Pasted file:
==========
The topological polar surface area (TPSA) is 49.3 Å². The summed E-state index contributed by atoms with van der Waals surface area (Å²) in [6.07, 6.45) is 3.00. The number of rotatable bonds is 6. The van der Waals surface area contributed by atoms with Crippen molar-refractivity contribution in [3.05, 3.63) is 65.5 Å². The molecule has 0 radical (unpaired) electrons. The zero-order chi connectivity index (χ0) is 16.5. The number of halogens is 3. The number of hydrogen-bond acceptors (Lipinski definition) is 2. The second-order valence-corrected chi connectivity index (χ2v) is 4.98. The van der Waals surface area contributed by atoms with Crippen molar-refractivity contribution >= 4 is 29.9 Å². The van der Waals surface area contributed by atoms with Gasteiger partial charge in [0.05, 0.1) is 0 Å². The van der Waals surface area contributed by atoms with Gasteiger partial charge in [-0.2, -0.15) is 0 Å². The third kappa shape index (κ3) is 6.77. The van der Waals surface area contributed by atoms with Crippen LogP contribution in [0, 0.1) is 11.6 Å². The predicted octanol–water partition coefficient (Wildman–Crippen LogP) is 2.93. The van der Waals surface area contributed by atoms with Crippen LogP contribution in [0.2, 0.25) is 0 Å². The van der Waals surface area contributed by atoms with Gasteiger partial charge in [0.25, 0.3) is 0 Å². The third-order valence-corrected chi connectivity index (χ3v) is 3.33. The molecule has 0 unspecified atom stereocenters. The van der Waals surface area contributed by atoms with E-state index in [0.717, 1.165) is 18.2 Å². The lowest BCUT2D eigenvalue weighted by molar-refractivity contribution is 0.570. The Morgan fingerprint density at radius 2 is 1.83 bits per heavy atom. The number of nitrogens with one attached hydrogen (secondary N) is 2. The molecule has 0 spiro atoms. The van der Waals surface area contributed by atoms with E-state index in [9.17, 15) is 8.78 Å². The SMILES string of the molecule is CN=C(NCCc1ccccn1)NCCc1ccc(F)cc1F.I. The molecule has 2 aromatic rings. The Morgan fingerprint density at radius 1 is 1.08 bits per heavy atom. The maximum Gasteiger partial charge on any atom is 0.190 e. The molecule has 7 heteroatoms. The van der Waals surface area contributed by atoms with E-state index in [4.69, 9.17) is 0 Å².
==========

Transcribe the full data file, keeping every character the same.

The topological polar surface area (TPSA) is 49.3 Å². The summed E-state index contributed by atoms with van der Waals surface area (Å²) in [6.07, 6.45) is 3.00. The number of rotatable bonds is 6. The van der Waals surface area contributed by atoms with Crippen molar-refractivity contribution in [3.05, 3.63) is 65.5 Å². The molecule has 0 radical (unpaired) electrons. The zero-order chi connectivity index (χ0) is 16.5. The number of halogens is 3. The number of hydrogen-bond acceptors (Lipinski definition) is 2. The second-order valence-corrected chi connectivity index (χ2v) is 4.98. The van der Waals surface area contributed by atoms with Crippen molar-refractivity contribution >= 4 is 29.9 Å². The van der Waals surface area contributed by atoms with Gasteiger partial charge in [0.05, 0.1) is 0 Å². The van der Waals surface area contributed by atoms with Gasteiger partial charge in [-0.2, -0.15) is 0 Å². The third kappa shape index (κ3) is 6.77. The van der Waals surface area contributed by atoms with Crippen LogP contribution in [0, 0.1) is 11.6 Å². The predicted octanol–water partition coefficient (Wildman–Crippen LogP) is 2.93. The van der Waals surface area contributed by atoms with Crippen LogP contribution in [0.2, 0.25) is 0 Å². The van der Waals surface area contributed by atoms with Gasteiger partial charge in [0.25, 0.3) is 0 Å². The third-order valence-corrected chi connectivity index (χ3v) is 3.33. The molecule has 0 unspecified atom stereocenters. The van der Waals surface area contributed by atoms with E-state index in [0.717, 1.165) is 18.2 Å². The lowest BCUT2D eigenvalue weighted by molar-refractivity contribution is 0.570. The Morgan fingerprint density at radius 2 is 1.83 bits per heavy atom. The number of nitrogens with one attached hydrogen (secondary N) is 2. The molecule has 0 spiro atoms. The van der Waals surface area contributed by atoms with E-state index in [9.17, 15) is 8.78 Å². The SMILES string of the molecule is CN=C(NCCc1ccccn1)NCCc1ccc(F)cc1F.I. The molecule has 2 aromatic rings. The Morgan fingerprint density at radius 1 is 1.08 bits per heavy atom. The maximum Gasteiger partial charge on any atom is 0.190 e. The molecule has 7 heteroatoms. The van der Waals surface area contributed by atoms with E-state index in [4.69, 9.17) is 0 Å².